The six other artificial flavorings — benzophenone, ethyl acrylate, eugenyl methyl ether, myrcene, pulegone, and pyridine — are now no longer permitted for use in food, even though the FDA states that previous testing found “they do not pose a risk to public health under the conditions of their intended use.” Eager to not incite any kind of a panic, the FDA is stating the animals that developed cancer did so after exposure to very high levels of these flavorings — much higher doses than any human would likely ingest: “The FDA is only revoking the listing of these six synthetic flavorings as a matter of law. The FDA has concluded that these substances are otherwise safe.”

This latest FDA mandate comes on the heels of two other moves away from non-natural ingredients: In January, Dunkin’ announced it would phase out artificially derived coloring in its products by the end of the year, and last month, McDonald’s pledged that it would remove all artificial colorings and preservatives from its classic burgers (minus those pesky pickles). Taken together, these individual developments suggest the movement away from artificial colorings, preservatives, and flavorings is gaining serious traction.

FDA Viral news related to Health every one has to know

You Can Check the Restaurant’s FDA Rating on Hygiene!

The aim is to reduce the incidence of food-borne illnesses and associated costs to the economy.

In the first phase, the FDA carried out the rating for 30 restaurants. These included 15 in Mumbai, 10 in Pune and five in Nagpur, which got their star ratings at a public function by officials on Thursday.

Pallavi Darade, Commissioner, FDA, spoke to The Times of India, highlighting the purpose of the unique rating system.

She said, “The food hygiene rating given will reflect our inspection findings. The purpose of this scheme is to allow consumers to make informed choices about the places where they eat out. The aim is to reduce the incidence of food-borne illnesses and associated costs to the economy.”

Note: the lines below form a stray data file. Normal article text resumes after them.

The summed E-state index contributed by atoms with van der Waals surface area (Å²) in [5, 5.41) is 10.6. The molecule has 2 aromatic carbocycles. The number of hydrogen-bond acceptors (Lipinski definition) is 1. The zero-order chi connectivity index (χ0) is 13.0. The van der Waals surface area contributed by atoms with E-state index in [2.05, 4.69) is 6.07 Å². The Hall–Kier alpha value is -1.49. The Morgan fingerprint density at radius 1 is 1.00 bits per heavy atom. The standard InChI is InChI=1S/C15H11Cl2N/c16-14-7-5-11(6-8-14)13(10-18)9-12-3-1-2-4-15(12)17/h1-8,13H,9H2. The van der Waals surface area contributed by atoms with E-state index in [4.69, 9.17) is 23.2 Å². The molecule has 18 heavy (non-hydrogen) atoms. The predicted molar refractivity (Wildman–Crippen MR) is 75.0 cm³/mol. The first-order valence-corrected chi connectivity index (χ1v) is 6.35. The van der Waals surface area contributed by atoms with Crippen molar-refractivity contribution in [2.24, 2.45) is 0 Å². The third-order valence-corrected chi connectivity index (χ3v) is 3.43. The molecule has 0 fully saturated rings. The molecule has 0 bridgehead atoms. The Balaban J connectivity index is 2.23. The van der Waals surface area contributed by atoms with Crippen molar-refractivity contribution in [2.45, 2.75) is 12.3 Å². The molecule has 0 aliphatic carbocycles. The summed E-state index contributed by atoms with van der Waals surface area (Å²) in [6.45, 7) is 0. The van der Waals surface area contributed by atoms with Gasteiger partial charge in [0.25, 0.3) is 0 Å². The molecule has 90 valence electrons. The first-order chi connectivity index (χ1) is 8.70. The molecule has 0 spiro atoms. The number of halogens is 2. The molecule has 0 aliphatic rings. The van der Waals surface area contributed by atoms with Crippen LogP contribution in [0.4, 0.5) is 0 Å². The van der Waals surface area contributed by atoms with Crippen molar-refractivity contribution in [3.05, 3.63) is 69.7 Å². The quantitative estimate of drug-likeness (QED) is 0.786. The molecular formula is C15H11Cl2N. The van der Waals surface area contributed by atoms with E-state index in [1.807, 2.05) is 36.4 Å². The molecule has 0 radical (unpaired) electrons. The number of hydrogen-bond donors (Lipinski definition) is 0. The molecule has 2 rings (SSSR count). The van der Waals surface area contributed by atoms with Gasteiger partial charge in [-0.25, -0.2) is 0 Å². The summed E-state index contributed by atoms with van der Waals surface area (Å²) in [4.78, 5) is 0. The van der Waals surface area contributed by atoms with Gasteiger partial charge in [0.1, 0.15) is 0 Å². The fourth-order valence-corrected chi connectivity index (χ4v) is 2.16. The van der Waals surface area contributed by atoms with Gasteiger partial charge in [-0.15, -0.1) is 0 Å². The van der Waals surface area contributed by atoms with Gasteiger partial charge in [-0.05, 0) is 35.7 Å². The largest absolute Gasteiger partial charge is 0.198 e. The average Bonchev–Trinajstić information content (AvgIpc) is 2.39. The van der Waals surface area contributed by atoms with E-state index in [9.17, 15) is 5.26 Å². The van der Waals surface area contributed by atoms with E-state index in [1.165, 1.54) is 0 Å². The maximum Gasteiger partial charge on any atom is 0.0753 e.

So how does this system help you and me? Let’s find out!

  • The restaurants will have to complete an online self-assessment for hygiene, which would be later followed by FDA inspectors inspecting the restaurants.
  • The parameters that these restaurants will be rated on include cleanliness, design and facilities, availability of water and soap, non-toxic fittings, walls free of flakes, window nets, sufficient light and air, food thawed hygienically, proper reheating, use of good oil etc.
  • The FDA will also use a scoring system to rate how well a food business is run. While the best restaurant will get five stars, the worst will get none.
  • Another unique way these assessments will benefit restaurants is the opportunity to earn a tag that identifies them as a “responsible place to eat”. The only way to be rated on this parameter is if the staff maintains hygiene and undergoes periodic health checks, every six months.
  • The staff will also have to ensure that the surplus food at the restaurant is not wasted but donated and that their beverages are made in potable water, and cooking methods are hygienic.
  • These eateries and joints will also be rated on the advice they give out to customers, whether it is about maintaining a balanced diet or minimising their sugar and salt intake. They can create awareness through posters, display screen, menu etc.
  • Restaurants will also receive brownie points if their kitchens are open to consumers who want to check if the food handlers and cooks wear protective gear.
  • Eateries that have an effective consumer redressal mechanism in place including WhatsApp numbers and emails will be considered too.
  • These are some of the 20 parameters that will be used to examine restaurants.


Most deadly opioid not among drugs to be added to random drug testing for airline pilots

Aircraft filled with passengers cross the country, and the pilots become responsible for many lives.

DETROIT – Airline pilots are randomly tested for safety reasons, but the Local 4 Defenders uncovered serious lapses in the testing program that could cause concern for flyers.

Right now, pilots aren’t being tested for some of the most addictive painkillers on the market, and while the federal government said it’s working feverishly to fix that, pilots will not be tested for one of the biggest opioid killers, fentanyl, even though top safety officials said they should be.

Planes take off from Detroit Metro Airport and other airports across the country about 75,000 times each day. Aircraft filled with passengers cross the country, and the pilots become responsible for many lives.

But pilots aren’t being tested for many popular opioids, and 64,000 people die every year from opioid overdoses.

“The first reaction anyone has is, ‘How could this possibly be bad?'” Dr. Michael Harbut, M.D. said.